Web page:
Brian Silliman adjusted his headlamp. He was searching for crabs and snails in the saltmarshes and creek banks of an island reserve in Georgia. He was studying food webs, using small animals as a model for ecosystem values and predation.
While setting up for his research in the darkness of the night, he suddenly felt like he was being watched. Knee deep in mud, Silliman looked around and spotted a pair of red eyes about 4 feet away. Slowly he made out the shape of an alligator (Alligator mississippiensis).
“I was totally freaked out,” said Silliman, a Rachel Carson professor of Marine Conservation Biology at Duke University. “It lunged at me.”
Silliman was stuck in the mud. He shook a nearby cage that was between him and the alligator to scare gator away. It worked. The gator did a big flip, giving Silliman time to get out of the creek.
“I was freaking out because it shouldn’t have been there,” he said. “It was a fully marine oceanic saltmarsh in a reserve.”
Mustering up his courage, Silliman returned to the area a few days later, where he spotted even more alligators throughout the creek. He tested the water, which turned out to be as salty as the ocean, but alligators are considered freshwater reptiles. “If you see an alligator in the ocean it’s because it was washed out there,” he said. “They’re not supposed to live there, or at least we told ourselves that story.”
Silliman’s encounter got him thinking maybe alligators can, in fact, live in these coastal environments, but humans excluded them through activities such as hunting or development. In a study published in Current Biology, lead author Silliman and his colleagues synthesized data from the literature, government reports and their own data on alligators and sea otters. They found predatory species such as alligators, sea otters (Enhydra lutris), river otters (Lontra Canadensis), gray whales (Eschrichtius robustus), gray wolves (Canis lupus), mountain lions (Puma concolor) and others are now as abundant or even more abundant in “new” habitats than in the ones people expect them to use. But these “new” habitats may actually be areas they once inhabited.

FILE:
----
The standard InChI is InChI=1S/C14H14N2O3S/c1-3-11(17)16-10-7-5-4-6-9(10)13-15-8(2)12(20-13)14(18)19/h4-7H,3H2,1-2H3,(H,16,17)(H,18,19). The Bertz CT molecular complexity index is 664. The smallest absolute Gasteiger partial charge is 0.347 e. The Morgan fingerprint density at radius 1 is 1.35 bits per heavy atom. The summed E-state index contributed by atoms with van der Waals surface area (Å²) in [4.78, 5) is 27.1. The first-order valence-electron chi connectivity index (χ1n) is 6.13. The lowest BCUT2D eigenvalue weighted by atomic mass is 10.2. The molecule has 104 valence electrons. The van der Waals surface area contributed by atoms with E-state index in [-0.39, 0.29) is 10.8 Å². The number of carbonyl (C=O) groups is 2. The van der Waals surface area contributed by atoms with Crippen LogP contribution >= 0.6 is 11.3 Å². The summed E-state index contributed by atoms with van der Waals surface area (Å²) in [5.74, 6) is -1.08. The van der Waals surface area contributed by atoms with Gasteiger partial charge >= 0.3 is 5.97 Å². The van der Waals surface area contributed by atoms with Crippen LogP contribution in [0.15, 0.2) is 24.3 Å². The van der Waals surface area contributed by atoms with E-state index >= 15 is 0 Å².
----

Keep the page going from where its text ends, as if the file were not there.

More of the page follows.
“The best scientists would chalk it up to the aberrant sightings or that these animals are lost,” he said. But Silliman found this isn’t the case. Instead, he suggests the animals were living in refuges, and as a result of conservation efforts and elimination of some hunting, are now returning to the areas where they have been historically. In fact, he said, there’s archeological evidence of alligators in these “unexpected” areas before humans decimated their populations.
Silliman said they also eliminated climate change as the reason for reoccurrences of animals, pointing to the fact that the animals are moving to more stressful habitats, sometimes in warmer areas.
Silliman said this brings to light a few ideas regarding management and conservation of species. One implication is there’s more habitat out there where animals can be placed to recover. For example, biologists may be picking kelp beds for sea otters as habitats they can do best in, when in reality there are many more ecosystems out there that can facilitate their recovery, including river estuaries, where they sometimes appear.
Another management implication is that these animals can help stabilize the ecosystem. While conservationists can spend millions of dollars to rehabilitate the environment, he said, species such as sea otters can be a cheap but important tool for managing ecosystems.
The research suggests humans and wildlife don’t always have to be segregated, Silliman said. People may not appreciate sharing the beaches with alligators, he said, but in many places animals are returning to, humans and wildlife may be able to coexist.
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